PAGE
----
Nine tips for consumers shopping for identity theft protection

a photo collage for identity theft -- a big eye in a computerNational Protect Your Identity Week is underway and numerous companies have wasted no time in letting consumers know that they offer the best service to combat fraud and theft.

But the Consumer Federation of America warns that many of these companies make false promises and exaggerated or misleading claims.

"Identity theft services may be able to help resolve your identity theft problems, but no service can absolutely prevent your personal information from being stolen," Susan Grant, the organization's director of consumer protection, said in a statement. "It's important for consumers to know what to steer clear of when purchasing identity theft services."

Identity theft remains the top complaint to the Federal Trade Commission. The Consumer Federation of America teamed up with its own ID Theft Services Best Practice Group to come up with a list of nine tips to help consumers navigate the plethora of services marketed to them. The group, which includes consumer organizations, consumer agencies and companies that provide identity theft services, also plans to come up with a list of best practices for identity theft service providers later this year.

Here are the tips:
  • Steer clear of companies that claim to completely guard you against identity theft. As Grant pointed out, no company can protect you 100%t. A legitimate company won't claim that it does.
  • Scare tactics should be another warning sign to avoid a company. Reputable identity theft providers won't try to scare the consumer or exaggerate the possibility of becoming the next victim of identity theft.
  • Is it hard to find out information about the company on its website? If so, stay away. A good company will list basic information such as its name, its headquarter's physical location, its contact information and the contact information of its product distributor.
  • Be wary of a company that offers to monitor your personal information and alert you if someone is fraudulently using it. You should first find out what exactly the company is going to monitor. It could be any of the three major credit card bureaus, commercial databases, public records or the Internet. That information should be easy to find on the website or from a customer service representative. Also, ask how frequently your information will be monitored.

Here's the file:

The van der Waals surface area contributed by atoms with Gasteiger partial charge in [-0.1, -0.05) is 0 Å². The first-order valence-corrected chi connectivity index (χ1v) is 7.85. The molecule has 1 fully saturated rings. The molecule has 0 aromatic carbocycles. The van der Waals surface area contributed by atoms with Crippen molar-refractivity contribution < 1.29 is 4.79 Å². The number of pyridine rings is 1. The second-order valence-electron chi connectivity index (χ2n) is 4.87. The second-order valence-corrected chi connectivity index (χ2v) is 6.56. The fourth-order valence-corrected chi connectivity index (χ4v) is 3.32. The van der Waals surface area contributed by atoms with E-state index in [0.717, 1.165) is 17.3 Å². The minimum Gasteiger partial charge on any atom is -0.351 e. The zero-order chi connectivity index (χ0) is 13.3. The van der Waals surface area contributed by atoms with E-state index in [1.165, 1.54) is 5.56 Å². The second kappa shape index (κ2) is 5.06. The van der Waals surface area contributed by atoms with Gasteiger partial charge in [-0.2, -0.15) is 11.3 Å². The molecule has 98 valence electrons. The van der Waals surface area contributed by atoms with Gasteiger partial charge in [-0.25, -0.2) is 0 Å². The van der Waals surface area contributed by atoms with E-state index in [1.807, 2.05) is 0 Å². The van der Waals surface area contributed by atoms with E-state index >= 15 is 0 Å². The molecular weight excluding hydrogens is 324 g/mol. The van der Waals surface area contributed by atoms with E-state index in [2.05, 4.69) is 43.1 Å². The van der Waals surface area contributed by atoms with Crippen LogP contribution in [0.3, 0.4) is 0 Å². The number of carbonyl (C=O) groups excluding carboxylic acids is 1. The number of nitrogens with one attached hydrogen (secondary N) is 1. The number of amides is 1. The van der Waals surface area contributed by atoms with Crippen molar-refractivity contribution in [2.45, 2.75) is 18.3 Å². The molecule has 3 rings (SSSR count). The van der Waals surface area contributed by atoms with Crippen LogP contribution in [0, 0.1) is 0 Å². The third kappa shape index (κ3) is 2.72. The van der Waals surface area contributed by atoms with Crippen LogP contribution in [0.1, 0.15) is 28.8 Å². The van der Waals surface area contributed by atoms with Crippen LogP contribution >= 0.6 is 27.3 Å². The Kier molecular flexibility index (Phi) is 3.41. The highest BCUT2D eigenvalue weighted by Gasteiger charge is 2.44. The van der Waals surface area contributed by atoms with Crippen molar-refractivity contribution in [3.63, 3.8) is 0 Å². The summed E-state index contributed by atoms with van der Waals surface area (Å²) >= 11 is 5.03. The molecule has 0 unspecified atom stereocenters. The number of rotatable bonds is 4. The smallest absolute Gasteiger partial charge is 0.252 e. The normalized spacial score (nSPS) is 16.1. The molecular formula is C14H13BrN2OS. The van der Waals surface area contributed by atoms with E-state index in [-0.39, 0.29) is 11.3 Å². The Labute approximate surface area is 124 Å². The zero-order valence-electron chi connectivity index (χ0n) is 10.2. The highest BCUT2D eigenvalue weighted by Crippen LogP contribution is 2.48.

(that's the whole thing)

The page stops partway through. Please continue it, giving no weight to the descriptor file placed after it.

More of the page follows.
• Find out how exactly monitoring or other services a company offers will actually help you. Avoid a company that doesn't make that clear. For example, the company should explain what type of information a credit report contains. You should also find out if you'll be alerted about suspicious activity and if so, how.
  • A company should explain clearly how it will help identity theft victims if that is one of the services it offers. Find out who's eligible. Some services provide kits of information or one-on-one counseling. Others contact a customers' creditors.
  • Do you know how much the identity protection service will cost you before you give out your payment information? A reputable company will fully disclose the cost of its program in advance.
  • Make sure the company is clear and transparent in its privacy policy. Understand the type of personal information the company is going to collect from you and how, if any, of that information will be shared. It should also make clear what control you have over the collection and use of your information.
  • Does the company offer insurance or a guarantee? If so, what's covered or who's eligible? For example, if it covers expenses you incurred because of identity theft, then the company should explain what expenses are included. It should also explain how you can make a claim and if there are any limitations.

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